I once raised over $1 million in venture capital with little more than 10 Powerpoint slides. That was the high point. The low point – a year later – was admitting to myself, and my employees, that our start-up was dead.
We all talk a lot about entrepreneurs and the American Dream, but the truth is more complicated than people imagine. Lots of people are entrepreneurs because they have no other option, especially over the past couple of years.
Go ahead – take a ten minute break.
This week, a new web comedy launched, called Leap Year. In a touching and funny way, it tells the story of five friends and their five start-ups.
You might recognize Julie Warner from Crash, or Craig Bierko from Damages. It’s a cut above the typical Web programming, and thankfully lacks the advertising breaks of commercial TV.
The whole series is funded by Hiscox Direct, which sells insurance to – you guessed it – small businesses. But Hiscox is wisely keeping a very low profile, and they are just visible enough on the site so you know who to thank.
A huge gaping hole in the insurance marketplace?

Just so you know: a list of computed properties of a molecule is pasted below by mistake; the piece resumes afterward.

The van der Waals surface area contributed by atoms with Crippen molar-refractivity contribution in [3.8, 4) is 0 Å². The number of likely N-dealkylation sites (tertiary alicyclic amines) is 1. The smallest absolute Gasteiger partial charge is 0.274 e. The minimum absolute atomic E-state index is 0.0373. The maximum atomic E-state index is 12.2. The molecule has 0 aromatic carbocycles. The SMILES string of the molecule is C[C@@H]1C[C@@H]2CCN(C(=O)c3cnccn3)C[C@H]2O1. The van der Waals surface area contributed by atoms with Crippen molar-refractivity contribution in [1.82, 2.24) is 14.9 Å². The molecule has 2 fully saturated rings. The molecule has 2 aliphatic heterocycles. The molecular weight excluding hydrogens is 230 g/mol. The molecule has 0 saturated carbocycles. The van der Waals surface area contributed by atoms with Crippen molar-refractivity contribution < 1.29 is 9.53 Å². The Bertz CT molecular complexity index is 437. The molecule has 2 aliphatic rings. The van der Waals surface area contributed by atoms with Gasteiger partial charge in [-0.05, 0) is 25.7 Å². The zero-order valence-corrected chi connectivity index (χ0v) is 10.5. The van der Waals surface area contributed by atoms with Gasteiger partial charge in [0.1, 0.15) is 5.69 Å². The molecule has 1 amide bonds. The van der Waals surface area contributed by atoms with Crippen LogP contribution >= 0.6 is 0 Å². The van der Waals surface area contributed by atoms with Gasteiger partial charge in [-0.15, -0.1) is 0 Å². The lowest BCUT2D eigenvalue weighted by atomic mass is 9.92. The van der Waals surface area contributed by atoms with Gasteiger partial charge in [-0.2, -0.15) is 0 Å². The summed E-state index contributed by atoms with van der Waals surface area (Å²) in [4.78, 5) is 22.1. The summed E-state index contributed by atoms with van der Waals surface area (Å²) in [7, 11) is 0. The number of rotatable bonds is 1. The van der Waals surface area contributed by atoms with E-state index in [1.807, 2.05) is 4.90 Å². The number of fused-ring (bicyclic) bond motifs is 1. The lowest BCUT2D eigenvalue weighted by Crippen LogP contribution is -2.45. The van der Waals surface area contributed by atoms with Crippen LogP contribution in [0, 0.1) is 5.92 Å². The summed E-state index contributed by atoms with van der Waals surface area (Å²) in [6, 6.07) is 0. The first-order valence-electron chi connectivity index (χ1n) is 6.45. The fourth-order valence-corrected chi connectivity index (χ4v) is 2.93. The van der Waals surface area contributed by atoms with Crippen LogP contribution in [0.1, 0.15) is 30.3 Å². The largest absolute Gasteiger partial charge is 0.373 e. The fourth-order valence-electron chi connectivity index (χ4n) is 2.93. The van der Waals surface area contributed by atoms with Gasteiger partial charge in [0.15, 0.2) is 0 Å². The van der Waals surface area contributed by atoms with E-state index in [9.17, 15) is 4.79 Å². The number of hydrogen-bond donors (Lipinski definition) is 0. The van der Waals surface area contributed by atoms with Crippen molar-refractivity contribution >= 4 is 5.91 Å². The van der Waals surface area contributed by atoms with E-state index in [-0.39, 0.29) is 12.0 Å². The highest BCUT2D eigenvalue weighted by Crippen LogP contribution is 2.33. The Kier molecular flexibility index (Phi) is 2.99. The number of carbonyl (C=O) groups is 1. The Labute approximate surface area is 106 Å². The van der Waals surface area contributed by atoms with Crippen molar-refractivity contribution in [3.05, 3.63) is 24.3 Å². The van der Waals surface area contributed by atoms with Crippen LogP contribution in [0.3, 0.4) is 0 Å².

Being the curious and bold type, I phoned up Kevin Kerridge, who runs the Direct business. He used to run the Direct insurance business in the UK, and perfected a process for allowing small firms to obtain quotes and buy a policy online, without ever having to talk with a human being. (But you can if you want to.)
Nothing too exciting about that, right? Wrong. It turns out that until Kerridge arrived in the States, not a single U.S. insurance company sold insurance online to small businesses. None.
It took six months – the regulations are piled high and deep – but last November Hiscox became the first. The next challenge was to figure out a way to get Americans to become aware of the Hiscox name.
No selling. Just a slice of life.
Long story short, Kerridge green-lit Leap Year as a way to just get Hiscox noticed. Google searches already drive business to his online quotes site, and he wasn’t so much interested in getting more short-term sales out of the comedy as he was in starting to build a real brand.
Leap Year offers a slice of the entrepreneur’s life. It wraps the ambition, greed, excitement, camaraderie, exhilaration and terror into one touching and funny package. You care about the characters, and have a week in between episodes to think about how you got yourself into the life of a small business owner.
As a serial entrepreneur, much rings true for me:
- Wife pregnant? (check)
- Start business anyway? (check)
- Wake up sweating at 3 a.m.? (check)
- Thank the heavens above I quit my job? (check)
Life is short. Go for it.